Sensational Somerset sizzles
  |  First Published: July 2014

Camping in winter at Somerset Park is always a lot of fun, even in winter. All it takes is some warm gear at night around the fire before heading to bed and, with fishing handy, it’s one of life’s rare pleasures.

With the colder weather now thoroughly entrenched, our impoundment bass season is in full swing and the ever-reliable Somerset Dam is rightly receiving plenty of attention from angler’s keen to tangle with a big fat bass or other exciting freshwater native fish.

For those who like to make the best of an extended stay in the area, there are two main camping areas on offer on the west side of the dam. There’s Lake Somerset Park (the former Kirkleigh camping area) up towards the Kilcoy end of the lake (which I reviewed a few issues back) and the camping area that I’m reviewing now, at Somerset Dam Village on the southern outskirts of the small township of Somerset Dam.

The tiny town of Somerset Dam has a rare rustic charm. A place of tall trees and enticing bush fragrances the township is totally enclosed by mountains virtually on all sides with Lake Somerset backing to the north of the adjacent dam wall and the Stanley River flowing to the south where it joins the Brisbane River in the backed up waters of Lake Wivenhoe.

Somerset Dam Village

This very long established camping area is located between the main Esk-Kilcoy Road and the Stanley River. It’s a quite long expanse of well-grassed paddock with a decent sprinkling of shady trees, which always seem to be populated by a group of somewhat noisy koalas. You didn’t know koalas were noisy? They croak and groan quite amazingly at times.

Camping here could hardly be easier – it’s on a first in best dressed basis. At times certain areas may be reserved, which will be segregated by small barriers; otherwise it’s easy to find just the right spot and set up camp for a spell.

Features within the camping area include shelter sheds, wood barbecues, a couple of concrete pads for caravans and plenty of level ground. There is an office at the entrance with clean amenities block close by that features hot coin operated showers. At the end of a day’s fishing that shower is certainly going to be much appreciated.

Somerset Park is a very laid back camping area – there are no boom gates, no entry codes or other restrictions. Should Hans the manager not be present, then it’s fine to set up camp and greet him later in the day. Although this is an unpowered camping ground – generators are allowed until 8pm – Hans can arrange for 240V power leads to be extended from the office near the entrance to charge batteries for boat motors.

Camp fires are permitted in the plentiful fire drums provided or campers can enjoy their own braziers at camp sites. It is best to take firewood as all likely timber has long been scavenged.

Also of interest is the rest area opposite the general store and adjacent to the northern end of the main camping area. There’s a playground for children plus BBQs, several picnic tables and more amenities.

When camping here it’s best to be largely self-sufficient. The Somerset Dam General Store adjacent to the camp grounds has a fair range of small goods, cold drinks, ice, fuel, gas refills plus some fishing tackle and delicious coffee, but there are no other retail outlets closer than the town of Kilcoy, which is around a 30 minute drive away. A public phone is available in town and there’s not much mobile coverage in the area.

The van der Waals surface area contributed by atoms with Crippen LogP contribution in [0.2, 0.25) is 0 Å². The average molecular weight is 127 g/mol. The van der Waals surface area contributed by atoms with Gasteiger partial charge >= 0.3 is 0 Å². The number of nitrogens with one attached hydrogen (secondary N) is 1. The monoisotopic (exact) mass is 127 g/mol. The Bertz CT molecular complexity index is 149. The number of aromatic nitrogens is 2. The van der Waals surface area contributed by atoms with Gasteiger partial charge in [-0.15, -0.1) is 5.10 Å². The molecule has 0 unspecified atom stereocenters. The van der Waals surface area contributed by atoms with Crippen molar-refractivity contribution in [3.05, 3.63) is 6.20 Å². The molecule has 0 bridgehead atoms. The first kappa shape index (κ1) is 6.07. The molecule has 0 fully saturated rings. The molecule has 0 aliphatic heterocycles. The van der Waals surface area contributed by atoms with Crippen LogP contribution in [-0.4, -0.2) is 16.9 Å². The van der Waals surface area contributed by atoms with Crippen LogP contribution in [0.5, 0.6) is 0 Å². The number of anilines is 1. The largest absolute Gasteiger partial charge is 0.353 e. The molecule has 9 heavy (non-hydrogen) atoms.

Getting There

West from Brisbane on the road to Toowoomba there’s a turn off at Blacksoil to Esk and Toogooloowah. You won’t miss it as you will travelling very slowly because of the extensive road works! Once on this road, turn right just after Fernvale after crossing the Brisbane River; it’s where the road leading to Mt Glorious and other areas skirts around the eastern side of Lake Wivenhoe. Thirty minute’s drive will see the car crossing the Stanley River just below Somerset Dam village. Turn to the right and opposite the Somerset Dam Village sign is the entrance to the camping area.

Coming from the North Coast the Caboolture/Kilcoy turn off is easily seen on the M1 opposite the Bribie Island exit. Just out of Kilcoy there’s a turn off to Lake Somerset and Kilcoy. The somewhat winding road passes the camp grounds after a 20 minute drive with the scenic views of Lake Somerset on the left.

The Fishing?

Good idea, let’s look at the fishing! Somerset Dam has been famous for its bass for around 30 years. Bass are slow growing fish but with the abundance of bony bream and tilapia in the system, Somerset’s fish are some of the biggest bass in the business. A 50cm specimen does not create a lot of interest until it gets to at least mid-50s.

Bass aside there are also plenty of golden perch and catties (tandanus) in the waterway with goldens also growing to very good sizes. Goldens and bass respond well to all manner of lures with the current wave of metal vibes being red hot, nevertheless there are still a lot of fish taken on the ever-reliable spinnerbaits and soft vibes as well. Bait fishing is still probably the best way of getting a young angler attached to a fish with shrimps and freshwater yabbies hard to beat. Worms will take all species but will most likely interest the catties and goldens best.

Don’t forget the red claw pots if heading out in the boat as these tasty fellows are still on the job even through winter. A boat is a necessity to fish this dam so both a SIP and general boating permit are required; the latter permit is easily obtained from the Ranger at the The Spit (the nearest launching area) just over 2km to the north.

Hans the manager can be contacted on 07 5426 4729.

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